Category Blog
industry lingo

We previously put out a blog with some acting terms that every actor should understand. This blog will extend those terms to industry-wide. If you are in the film industry, you need to know what these terms mean. There’s a ton of jargon in the film industry but these listed are among the most common.

Actor Lingo Every Actor Should Know:


Ad Lib:

In cinema, TV and the theatre, an ad lib is when an actor says something that’s not in the script. An ad lib might be a small improvisation to the lines or completely made-up dialogue.  It’s not a good idea to do this unless the director encourages it.

Automatic Dialogue Replacement (ADR):

If you’re called in to do “ADR,” it means you must go into the studio post-production to re-record some of your lines. Reasons for ADR include the poor audio quality of the original recording and a vocal performance that needs some work.


This is where it all starts!  An actor will either get a call from their agent or manager, or find a casting call on one of the casting websites, submit their headshot and resume, have the look that the producer/director is looking for and ask them to perform one scene or more to see if they have the right skills, look, etc. to be part of the production.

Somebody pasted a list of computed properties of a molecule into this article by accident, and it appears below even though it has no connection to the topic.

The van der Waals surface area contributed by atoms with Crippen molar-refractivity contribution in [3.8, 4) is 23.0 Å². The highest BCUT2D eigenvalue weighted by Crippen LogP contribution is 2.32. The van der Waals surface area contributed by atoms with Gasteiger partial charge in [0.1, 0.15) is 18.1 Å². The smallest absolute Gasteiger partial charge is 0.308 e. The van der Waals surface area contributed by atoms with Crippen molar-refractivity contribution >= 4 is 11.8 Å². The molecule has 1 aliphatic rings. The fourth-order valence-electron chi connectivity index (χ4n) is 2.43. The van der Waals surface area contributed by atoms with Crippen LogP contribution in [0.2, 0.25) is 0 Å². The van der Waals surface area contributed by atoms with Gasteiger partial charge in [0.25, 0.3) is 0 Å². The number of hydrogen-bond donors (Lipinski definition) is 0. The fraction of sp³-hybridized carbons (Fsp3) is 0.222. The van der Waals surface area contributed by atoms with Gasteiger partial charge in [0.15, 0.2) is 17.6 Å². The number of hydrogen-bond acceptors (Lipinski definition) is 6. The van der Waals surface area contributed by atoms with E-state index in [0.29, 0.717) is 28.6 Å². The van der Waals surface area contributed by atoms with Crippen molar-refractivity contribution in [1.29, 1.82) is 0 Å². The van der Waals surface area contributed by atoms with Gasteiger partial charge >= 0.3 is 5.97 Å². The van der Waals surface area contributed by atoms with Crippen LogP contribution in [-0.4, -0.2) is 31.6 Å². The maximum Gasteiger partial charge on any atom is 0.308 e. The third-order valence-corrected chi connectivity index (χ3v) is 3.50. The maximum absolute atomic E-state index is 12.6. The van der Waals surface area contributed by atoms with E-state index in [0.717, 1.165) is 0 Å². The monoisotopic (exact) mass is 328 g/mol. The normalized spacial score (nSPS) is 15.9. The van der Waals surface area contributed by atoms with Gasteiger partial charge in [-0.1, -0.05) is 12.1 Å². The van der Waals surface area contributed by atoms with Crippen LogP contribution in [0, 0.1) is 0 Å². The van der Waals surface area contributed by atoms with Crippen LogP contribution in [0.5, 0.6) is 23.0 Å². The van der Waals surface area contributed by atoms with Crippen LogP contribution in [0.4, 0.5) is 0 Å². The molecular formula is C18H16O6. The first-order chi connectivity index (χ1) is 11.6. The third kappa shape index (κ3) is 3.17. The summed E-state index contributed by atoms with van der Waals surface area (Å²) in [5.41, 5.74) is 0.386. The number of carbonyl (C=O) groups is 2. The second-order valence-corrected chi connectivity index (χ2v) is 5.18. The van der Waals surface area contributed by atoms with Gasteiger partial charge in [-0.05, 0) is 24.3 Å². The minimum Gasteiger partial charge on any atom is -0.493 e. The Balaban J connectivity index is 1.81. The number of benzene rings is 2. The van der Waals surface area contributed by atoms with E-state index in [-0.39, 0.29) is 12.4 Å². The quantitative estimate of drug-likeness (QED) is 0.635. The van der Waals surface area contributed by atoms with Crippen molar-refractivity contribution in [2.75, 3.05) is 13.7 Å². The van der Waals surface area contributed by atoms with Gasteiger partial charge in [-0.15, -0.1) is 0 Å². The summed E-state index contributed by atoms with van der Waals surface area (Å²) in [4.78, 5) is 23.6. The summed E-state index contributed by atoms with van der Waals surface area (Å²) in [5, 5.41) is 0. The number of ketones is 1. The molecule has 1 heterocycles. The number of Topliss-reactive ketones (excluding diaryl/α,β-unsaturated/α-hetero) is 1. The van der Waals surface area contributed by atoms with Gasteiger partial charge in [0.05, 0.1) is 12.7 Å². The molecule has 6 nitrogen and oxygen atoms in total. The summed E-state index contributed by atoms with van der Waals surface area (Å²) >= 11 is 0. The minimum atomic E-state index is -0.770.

Possibly one of the best-loved words in acting terminology, a booking means a job!   Sometimes you’ll be booked right away, and other times you’ll be placed on hold until they’re 100 percent sure they want you for the part.  Television and commercial bookings generally happen fast whereas film bookings can take more time.


After the initial audition, an actor is asked to audition again sometimes with different scenes or adjustments to what they initially did.  It’s not uncommon to have more than one callback.

Chemistry Read:

A chemistry read takes place when the director/producer wants to see two or more actors audition together to see if they have good chemistry.  Just because you are invited to a chemistry read, does not mean you have booked the job.

Cold Read:

Cold reads are not as common as they once were, but actors should still know what it means in case you’re asked.  A cold read is exactly how it sounds; a read from the script that you haven’t had time to breakdown or do much preparation.  You may get the sides five minutes before you’re asked to read.  

Demo Reel:

Also called an actor’s reel or a showreel, a demo reel is a video compilation composed of short clips that showcase your acting work. It’s an essential part of your acting kit, along with your resume and headshots, because casting directors, agents and producers will use it to judge your capabilities.